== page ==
The attack happened in the village of Chengping in Henan, a landlocked province about halfway between Beijing and Shanghai. A 36-year-old named Min Yingjun from Guangshan county is accused of bursting into the home of a 85-year-old woman before stabbing her with a kitchen knife and then moving on to children as they were arriving for school after 8 a.m. local time.
On Saturday, the Chinese government's Xinhua News Agency quoted police who said that Min was possibly "mentally ill" and is now in custody.
A doctor at Guangshan's hospital of traditional Chinese medicine said that nine students had been admitted, two of which were subsequently transferred to better-equipped hospitals elsewhere in the country. None of the children have died.
Some of the children had their fingers or ears cut off.
It's not clear how old the children were, but the primary school in China covers children between six and 11 years old.
The man attacked almost two dozen children before being subdued by security guards who have been posted across China following a spate of school attacks in recent years.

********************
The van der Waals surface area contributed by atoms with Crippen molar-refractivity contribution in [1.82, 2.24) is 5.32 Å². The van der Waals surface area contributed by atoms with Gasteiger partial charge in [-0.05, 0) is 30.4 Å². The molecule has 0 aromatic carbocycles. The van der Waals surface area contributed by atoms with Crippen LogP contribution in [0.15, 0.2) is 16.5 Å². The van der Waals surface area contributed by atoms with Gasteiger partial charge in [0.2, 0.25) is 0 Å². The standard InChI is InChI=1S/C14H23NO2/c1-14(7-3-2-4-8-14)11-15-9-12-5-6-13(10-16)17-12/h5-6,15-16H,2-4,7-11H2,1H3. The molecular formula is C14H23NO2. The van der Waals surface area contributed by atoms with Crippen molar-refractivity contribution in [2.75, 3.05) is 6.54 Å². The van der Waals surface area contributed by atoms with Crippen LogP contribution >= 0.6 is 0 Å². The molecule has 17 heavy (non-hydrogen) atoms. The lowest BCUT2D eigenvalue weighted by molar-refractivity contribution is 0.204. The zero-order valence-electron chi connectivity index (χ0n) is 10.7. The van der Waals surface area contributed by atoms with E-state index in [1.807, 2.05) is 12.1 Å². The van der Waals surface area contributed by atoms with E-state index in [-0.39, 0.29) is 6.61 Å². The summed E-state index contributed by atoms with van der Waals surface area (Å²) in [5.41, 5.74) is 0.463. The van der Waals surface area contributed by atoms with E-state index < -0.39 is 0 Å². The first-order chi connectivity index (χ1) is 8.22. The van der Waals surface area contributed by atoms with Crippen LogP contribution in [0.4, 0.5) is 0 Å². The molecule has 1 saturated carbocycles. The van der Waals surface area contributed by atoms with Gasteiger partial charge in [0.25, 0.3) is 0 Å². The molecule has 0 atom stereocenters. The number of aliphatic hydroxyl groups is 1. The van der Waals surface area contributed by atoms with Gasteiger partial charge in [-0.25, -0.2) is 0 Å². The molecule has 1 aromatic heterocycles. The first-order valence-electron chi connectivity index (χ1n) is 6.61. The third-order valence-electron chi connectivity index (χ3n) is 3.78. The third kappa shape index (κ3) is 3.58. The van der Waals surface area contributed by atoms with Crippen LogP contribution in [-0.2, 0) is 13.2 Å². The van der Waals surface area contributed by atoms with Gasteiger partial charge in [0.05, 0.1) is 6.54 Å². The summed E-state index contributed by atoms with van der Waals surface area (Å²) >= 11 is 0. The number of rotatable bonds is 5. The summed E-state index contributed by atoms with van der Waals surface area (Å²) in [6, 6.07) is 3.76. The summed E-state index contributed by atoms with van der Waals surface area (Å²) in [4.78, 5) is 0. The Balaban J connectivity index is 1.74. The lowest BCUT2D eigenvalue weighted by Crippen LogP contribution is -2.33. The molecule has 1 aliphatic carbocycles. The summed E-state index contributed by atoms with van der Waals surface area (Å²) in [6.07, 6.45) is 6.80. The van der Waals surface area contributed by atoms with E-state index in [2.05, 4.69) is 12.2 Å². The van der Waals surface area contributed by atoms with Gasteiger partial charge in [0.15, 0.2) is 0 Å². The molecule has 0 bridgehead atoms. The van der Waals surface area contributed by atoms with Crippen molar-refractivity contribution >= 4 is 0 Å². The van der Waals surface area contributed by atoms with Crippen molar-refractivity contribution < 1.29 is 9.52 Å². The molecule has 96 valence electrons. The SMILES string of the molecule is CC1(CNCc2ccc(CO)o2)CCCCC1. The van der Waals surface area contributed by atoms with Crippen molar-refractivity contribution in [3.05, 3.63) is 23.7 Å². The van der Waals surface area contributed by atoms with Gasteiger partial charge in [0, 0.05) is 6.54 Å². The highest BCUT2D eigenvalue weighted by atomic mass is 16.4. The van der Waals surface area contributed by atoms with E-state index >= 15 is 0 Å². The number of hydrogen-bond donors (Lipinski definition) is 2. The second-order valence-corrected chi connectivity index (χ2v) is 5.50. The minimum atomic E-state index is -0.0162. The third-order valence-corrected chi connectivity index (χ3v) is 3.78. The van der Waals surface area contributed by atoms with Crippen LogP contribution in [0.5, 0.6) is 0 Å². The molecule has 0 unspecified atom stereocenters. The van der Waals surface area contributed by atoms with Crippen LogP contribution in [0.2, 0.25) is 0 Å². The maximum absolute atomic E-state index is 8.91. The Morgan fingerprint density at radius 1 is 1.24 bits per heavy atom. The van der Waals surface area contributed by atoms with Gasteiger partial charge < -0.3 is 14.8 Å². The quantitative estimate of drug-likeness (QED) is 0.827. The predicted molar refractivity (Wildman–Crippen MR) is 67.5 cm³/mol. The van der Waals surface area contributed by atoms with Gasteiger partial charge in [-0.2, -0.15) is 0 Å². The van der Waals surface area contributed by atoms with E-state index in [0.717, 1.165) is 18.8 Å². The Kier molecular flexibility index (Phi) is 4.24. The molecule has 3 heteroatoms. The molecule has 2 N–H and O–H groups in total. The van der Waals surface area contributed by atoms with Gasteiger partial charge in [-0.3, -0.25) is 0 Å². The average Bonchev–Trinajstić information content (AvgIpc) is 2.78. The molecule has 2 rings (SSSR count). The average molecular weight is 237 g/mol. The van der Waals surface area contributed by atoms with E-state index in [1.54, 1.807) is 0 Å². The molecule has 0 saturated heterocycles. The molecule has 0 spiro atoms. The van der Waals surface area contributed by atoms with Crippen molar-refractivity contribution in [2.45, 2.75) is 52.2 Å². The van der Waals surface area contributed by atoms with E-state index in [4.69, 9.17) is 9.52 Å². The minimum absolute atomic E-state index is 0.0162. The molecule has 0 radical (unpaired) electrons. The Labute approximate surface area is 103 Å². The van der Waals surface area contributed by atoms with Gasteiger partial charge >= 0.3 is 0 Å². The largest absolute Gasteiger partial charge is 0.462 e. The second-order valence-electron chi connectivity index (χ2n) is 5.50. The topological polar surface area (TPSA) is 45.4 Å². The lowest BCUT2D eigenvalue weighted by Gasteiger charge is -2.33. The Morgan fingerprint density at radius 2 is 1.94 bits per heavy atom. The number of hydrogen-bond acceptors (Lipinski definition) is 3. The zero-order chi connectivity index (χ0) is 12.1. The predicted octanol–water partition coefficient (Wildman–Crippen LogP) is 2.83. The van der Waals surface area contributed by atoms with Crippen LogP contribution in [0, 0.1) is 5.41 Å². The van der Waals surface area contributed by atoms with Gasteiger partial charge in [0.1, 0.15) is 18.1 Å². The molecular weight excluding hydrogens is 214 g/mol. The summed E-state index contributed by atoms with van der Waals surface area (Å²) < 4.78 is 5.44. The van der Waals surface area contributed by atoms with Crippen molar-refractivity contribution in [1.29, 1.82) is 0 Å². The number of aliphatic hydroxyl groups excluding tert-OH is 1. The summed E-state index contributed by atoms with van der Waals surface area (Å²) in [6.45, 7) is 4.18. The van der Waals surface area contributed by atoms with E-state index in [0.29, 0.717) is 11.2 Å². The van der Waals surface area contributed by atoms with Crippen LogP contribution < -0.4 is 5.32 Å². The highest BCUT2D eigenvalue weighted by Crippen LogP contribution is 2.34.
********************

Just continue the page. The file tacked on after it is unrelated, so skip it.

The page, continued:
The website for the local government in Guangshan confirmed the figure of 22 injured and said an emergency response team had been dispatched to investigate the attacks.
No motive was given for the stabbings, which echo a string of similar assaults against schoolchildren in 2010 that killed nearly 20 and wounded more than 50 people. In one such attack last August, a knife-wielding man broke into a middle school in the southern city of Nanchang and stabbed two students before fleeing.
Most of the attacks have been carried out by mentally disturbed men involved in personal disputes or unable to adjust to the rapid pace of social change in China, underscoring grave weaknesses in the antiquated Chinese medical system's ability to diagnose and treat psychiatric illness.
In one of the worst incidents, a man described as an unemployed, middle-aged doctor killed eight children with a knife in March 2010 to vent his anger over a thwarted romantic relationship.
Chinese law largely prohibits the private ownership of guns.